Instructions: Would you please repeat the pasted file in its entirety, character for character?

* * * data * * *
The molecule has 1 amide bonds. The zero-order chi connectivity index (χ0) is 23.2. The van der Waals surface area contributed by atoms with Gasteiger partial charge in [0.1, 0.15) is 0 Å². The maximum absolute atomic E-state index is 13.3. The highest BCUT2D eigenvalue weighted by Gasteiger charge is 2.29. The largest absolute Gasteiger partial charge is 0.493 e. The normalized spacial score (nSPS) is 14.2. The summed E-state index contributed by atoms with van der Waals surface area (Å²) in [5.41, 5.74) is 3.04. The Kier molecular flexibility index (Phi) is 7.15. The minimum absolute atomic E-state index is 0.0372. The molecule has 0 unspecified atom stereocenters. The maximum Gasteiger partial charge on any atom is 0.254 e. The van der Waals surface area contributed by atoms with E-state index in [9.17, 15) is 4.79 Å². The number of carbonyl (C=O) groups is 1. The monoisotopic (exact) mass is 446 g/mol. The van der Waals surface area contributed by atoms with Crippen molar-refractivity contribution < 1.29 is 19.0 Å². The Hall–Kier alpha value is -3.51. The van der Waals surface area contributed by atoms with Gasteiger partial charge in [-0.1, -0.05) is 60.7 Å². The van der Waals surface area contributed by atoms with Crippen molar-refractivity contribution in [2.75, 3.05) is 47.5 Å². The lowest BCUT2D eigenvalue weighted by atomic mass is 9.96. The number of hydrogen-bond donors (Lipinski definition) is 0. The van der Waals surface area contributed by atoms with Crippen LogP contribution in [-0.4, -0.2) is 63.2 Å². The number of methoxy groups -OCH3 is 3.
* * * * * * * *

The molecule has 1 amide bonds. The zero-order chi connectivity index (χ0) is 23.2. The van der Waals surface area contributed by atoms with Gasteiger partial charge in [0.1, 0.15) is 0 Å². The maximum absolute atomic E-state index is 13.3. The highest BCUT2D eigenvalue weighted by Gasteiger charge is 2.29. The largest absolute Gasteiger partial charge is 0.493 e. The normalized spacial score (nSPS) is 14.2. The summed E-state index contributed by atoms with van der Waals surface area (Å²) in [5.41, 5.74) is 3.04. The Kier molecular flexibility index (Phi) is 7.15. The minimum absolute atomic E-state index is 0.0372. The molecule has 0 unspecified atom stereocenters. The maximum Gasteiger partial charge on any atom is 0.254 e. The van der Waals surface area contributed by atoms with E-state index in [9.17, 15) is 4.79 Å². The number of carbonyl (C=O) groups is 1. The monoisotopic (exact) mass is 446 g/mol. The van der Waals surface area contributed by atoms with Crippen molar-refractivity contribution < 1.29 is 19.0 Å². The Hall–Kier alpha value is -3.51. The van der Waals surface area contributed by atoms with Gasteiger partial charge in [-0.1, -0.05) is 60.7 Å². The van der Waals surface area contributed by atoms with Crippen molar-refractivity contribution in [2.75, 3.05) is 47.5 Å². The lowest BCUT2D eigenvalue weighted by atomic mass is 9.96. The number of hydrogen-bond donors (Lipinski definition) is 0. The van der Waals surface area contributed by atoms with Crippen LogP contribution in [-0.4, -0.2) is 63.2 Å². The number of methoxy groups -OCH3 is 3.